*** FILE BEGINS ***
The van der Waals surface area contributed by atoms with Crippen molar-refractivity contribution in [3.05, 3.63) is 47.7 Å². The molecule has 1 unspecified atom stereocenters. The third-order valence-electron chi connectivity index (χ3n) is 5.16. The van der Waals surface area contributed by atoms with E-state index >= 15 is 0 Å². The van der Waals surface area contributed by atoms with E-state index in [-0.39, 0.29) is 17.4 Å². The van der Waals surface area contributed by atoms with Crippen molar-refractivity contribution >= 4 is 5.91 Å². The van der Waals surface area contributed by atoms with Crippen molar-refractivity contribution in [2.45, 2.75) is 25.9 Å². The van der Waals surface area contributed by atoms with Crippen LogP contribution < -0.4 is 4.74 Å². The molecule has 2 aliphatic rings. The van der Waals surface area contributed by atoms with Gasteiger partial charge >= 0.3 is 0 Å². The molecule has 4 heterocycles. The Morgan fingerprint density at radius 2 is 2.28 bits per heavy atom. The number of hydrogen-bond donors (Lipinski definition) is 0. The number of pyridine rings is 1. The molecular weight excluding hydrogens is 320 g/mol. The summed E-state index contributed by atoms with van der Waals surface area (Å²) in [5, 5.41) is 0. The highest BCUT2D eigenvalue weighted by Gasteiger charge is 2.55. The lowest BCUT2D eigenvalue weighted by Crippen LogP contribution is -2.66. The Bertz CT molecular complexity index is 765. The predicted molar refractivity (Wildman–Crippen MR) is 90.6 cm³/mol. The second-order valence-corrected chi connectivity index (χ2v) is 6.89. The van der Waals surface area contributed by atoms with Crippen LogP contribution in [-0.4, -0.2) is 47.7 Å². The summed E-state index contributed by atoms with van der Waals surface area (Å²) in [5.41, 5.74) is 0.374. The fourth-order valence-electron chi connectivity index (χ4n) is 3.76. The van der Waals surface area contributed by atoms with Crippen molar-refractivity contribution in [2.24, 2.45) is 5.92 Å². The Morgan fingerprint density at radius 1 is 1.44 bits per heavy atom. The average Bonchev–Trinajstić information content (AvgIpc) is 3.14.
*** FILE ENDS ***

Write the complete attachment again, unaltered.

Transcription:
The van der Waals surface area contributed by atoms with Crippen molar-refractivity contribution in [3.05, 3.63) is 47.7 Å². The molecule has 1 unspecified atom stereocenters. The third-order valence-electron chi connectivity index (χ3n) is 5.16. The van der Waals surface area contributed by atoms with E-state index >= 15 is 0 Å². The van der Waals surface area contributed by atoms with E-state index in [-0.39, 0.29) is 17.4 Å². The van der Waals surface area contributed by atoms with Crippen molar-refractivity contribution >= 4 is 5.91 Å². The van der Waals surface area contributed by atoms with Crippen molar-refractivity contribution in [2.45, 2.75) is 25.9 Å². The van der Waals surface area contributed by atoms with Crippen LogP contribution < -0.4 is 4.74 Å². The molecule has 2 aliphatic rings. The van der Waals surface area contributed by atoms with Gasteiger partial charge >= 0.3 is 0 Å². The molecule has 4 heterocycles. The Morgan fingerprint density at radius 2 is 2.28 bits per heavy atom. The number of hydrogen-bond donors (Lipinski definition) is 0. The number of pyridine rings is 1. The molecular weight excluding hydrogens is 320 g/mol. The summed E-state index contributed by atoms with van der Waals surface area (Å²) in [5, 5.41) is 0. The highest BCUT2D eigenvalue weighted by Gasteiger charge is 2.55. The lowest BCUT2D eigenvalue weighted by Crippen LogP contribution is -2.66. The Bertz CT molecular complexity index is 765. The predicted molar refractivity (Wildman–Crippen MR) is 90.6 cm³/mol. The second-order valence-corrected chi connectivity index (χ2v) is 6.89. The van der Waals surface area contributed by atoms with Crippen LogP contribution in [-0.4, -0.2) is 47.7 Å². The summed E-state index contributed by atoms with van der Waals surface area (Å²) in [5.41, 5.74) is 0.374. The fourth-order valence-electron chi connectivity index (χ4n) is 3.76. The van der Waals surface area contributed by atoms with Crippen molar-refractivity contribution in [2.24, 2.45) is 5.92 Å². The Morgan fingerprint density at radius 1 is 1.44 bits per heavy atom. The average Bonchev–Trinajstić information content (AvgIpc) is 3.14.